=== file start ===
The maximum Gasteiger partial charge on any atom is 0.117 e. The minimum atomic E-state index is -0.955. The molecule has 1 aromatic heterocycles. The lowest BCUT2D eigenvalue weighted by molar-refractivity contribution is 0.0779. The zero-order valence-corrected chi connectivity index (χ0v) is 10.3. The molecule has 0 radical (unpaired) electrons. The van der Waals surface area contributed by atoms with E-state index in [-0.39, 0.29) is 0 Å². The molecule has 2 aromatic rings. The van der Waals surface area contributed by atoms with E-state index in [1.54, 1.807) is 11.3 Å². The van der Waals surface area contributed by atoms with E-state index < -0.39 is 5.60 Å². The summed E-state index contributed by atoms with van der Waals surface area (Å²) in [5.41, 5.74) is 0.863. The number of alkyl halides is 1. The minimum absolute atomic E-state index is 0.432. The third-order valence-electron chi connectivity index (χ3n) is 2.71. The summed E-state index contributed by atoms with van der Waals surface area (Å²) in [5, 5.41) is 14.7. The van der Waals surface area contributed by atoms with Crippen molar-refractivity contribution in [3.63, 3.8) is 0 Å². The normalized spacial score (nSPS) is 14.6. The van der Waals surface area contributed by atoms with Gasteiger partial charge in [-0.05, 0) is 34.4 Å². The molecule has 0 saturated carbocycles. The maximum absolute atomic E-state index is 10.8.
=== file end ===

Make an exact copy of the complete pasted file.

The maximum Gasteiger partial charge on any atom is 0.117 e. The minimum atomic E-state index is -0.955. The molecule has 1 aromatic heterocycles. The lowest BCUT2D eigenvalue weighted by molar-refractivity contribution is 0.0779. The zero-order valence-corrected chi connectivity index (χ0v) is 10.3. The molecule has 0 radical (unpaired) electrons. The van der Waals surface area contributed by atoms with E-state index in [-0.39, 0.29) is 0 Å². The molecule has 2 aromatic rings. The van der Waals surface area contributed by atoms with E-state index in [1.54, 1.807) is 11.3 Å². The van der Waals surface area contributed by atoms with E-state index < -0.39 is 5.60 Å². The summed E-state index contributed by atoms with van der Waals surface area (Å²) in [5.41, 5.74) is 0.863. The number of alkyl halides is 1. The minimum absolute atomic E-state index is 0.432. The third-order valence-electron chi connectivity index (χ3n) is 2.71. The summed E-state index contributed by atoms with van der Waals surface area (Å²) in [5, 5.41) is 14.7. The van der Waals surface area contributed by atoms with Crippen molar-refractivity contribution in [3.63, 3.8) is 0 Å². The normalized spacial score (nSPS) is 14.6. The van der Waals surface area contributed by atoms with Gasteiger partial charge in [-0.05, 0) is 34.4 Å². The molecule has 0 saturated carbocycles. The maximum absolute atomic E-state index is 10.8.